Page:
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Your own CSS-in-JS with PostCSS

Hadeeb Farhan
Updated on ・3 min read

The Why

Let's start by stating how much I love TailwindCSS. Check it out if you are not familiar with it.

Once you start writing styles alongside your component code, let it be any CSS-in-JS library or tailwindcss, there is no going back.

While using Tailwind, at some point you will have to deal with CSS classes.

There were some component libraries for carousel, modal, etc which added classes to HTML elements and I had to add style them using those classes.

Adding a new CSS file just for these brings a lot(?) trouble.

  • create a new file
  • name that file (nobody likes naming things)
  • create a wrapper class / nested classes in case you have multiple instances of the component and don't want the styles to leak.

Bringing in a CSS-in-JS library just for this, seemed overkill.

So, as a normal developer, I just wanted to reinvent the wheel, plus it could be a fun little experiment.

The How

My code is processed by babel to transpile JSX and all that new ESNext syntax sugars and features.

Can babel take my CSS and replace it with a classname?

I could create a babel plugin for that (I don't know how to do that)...
OR
I could write a babel macro

Read more about babel macros here.
How to write simple babel macro

Now that I have access to the CSS, I can vendor prefix it, use nested classes (this was the major requirement), etc using PostCSS.

PostCSS is basically babel for CSS. If you are writing CSS and using a build chain, probably you are using PostCSS. If you are thinking of doing something on CSS, probably there is a PostCSS plugin for that. The recommended way of using tailwindcss is using it as a PostCSS plugin.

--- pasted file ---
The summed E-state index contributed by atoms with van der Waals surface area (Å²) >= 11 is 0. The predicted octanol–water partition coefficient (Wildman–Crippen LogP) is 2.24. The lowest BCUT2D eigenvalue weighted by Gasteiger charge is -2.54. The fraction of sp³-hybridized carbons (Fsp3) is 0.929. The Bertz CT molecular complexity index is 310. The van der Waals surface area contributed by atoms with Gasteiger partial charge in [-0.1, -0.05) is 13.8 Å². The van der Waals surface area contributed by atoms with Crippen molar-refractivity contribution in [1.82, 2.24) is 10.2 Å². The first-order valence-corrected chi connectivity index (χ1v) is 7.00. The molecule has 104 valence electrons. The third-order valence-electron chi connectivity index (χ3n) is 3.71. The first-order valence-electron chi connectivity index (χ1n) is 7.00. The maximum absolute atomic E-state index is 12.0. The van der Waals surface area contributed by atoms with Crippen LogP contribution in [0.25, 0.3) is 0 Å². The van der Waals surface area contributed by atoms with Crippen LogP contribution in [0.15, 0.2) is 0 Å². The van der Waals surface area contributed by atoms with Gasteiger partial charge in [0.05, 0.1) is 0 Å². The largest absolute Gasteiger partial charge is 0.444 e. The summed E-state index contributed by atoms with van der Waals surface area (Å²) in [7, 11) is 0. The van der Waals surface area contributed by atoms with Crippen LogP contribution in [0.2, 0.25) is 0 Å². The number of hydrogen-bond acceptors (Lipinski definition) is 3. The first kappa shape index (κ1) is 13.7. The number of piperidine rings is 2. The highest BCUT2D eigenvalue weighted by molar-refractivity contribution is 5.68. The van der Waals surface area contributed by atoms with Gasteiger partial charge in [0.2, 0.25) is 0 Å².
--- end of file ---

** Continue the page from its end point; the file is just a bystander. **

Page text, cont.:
autoprefixer and postcss-nested were the plugins I needed. These plugins add vendor prefixes and unwrap nestings in the CSS, just as their name suggests.

Now that I can generate valid prefixed CSS, it has to be injected to the DOM at runtime. The runtime can be so small as it's only function is to inject the style.

So code like this is transpiled to

import { css } from '.../css.macro'
css`
  display: flex;
`

something like this

import { css } from '.../css.runtime'
css('.someString','.someString{display: -webkit-box; display: flex;');

See the code here

What's Next

The next steps were to minify the generated CSS and create CSS from style objects. Just adding postcss-csso and postcss-js to the mix did the job. I love how easy these tools makes it to create awesome things.

See the final code.

Tip: If you are using VSCode, use vscode-styled-components to get syntax highlighting on CSS templates.

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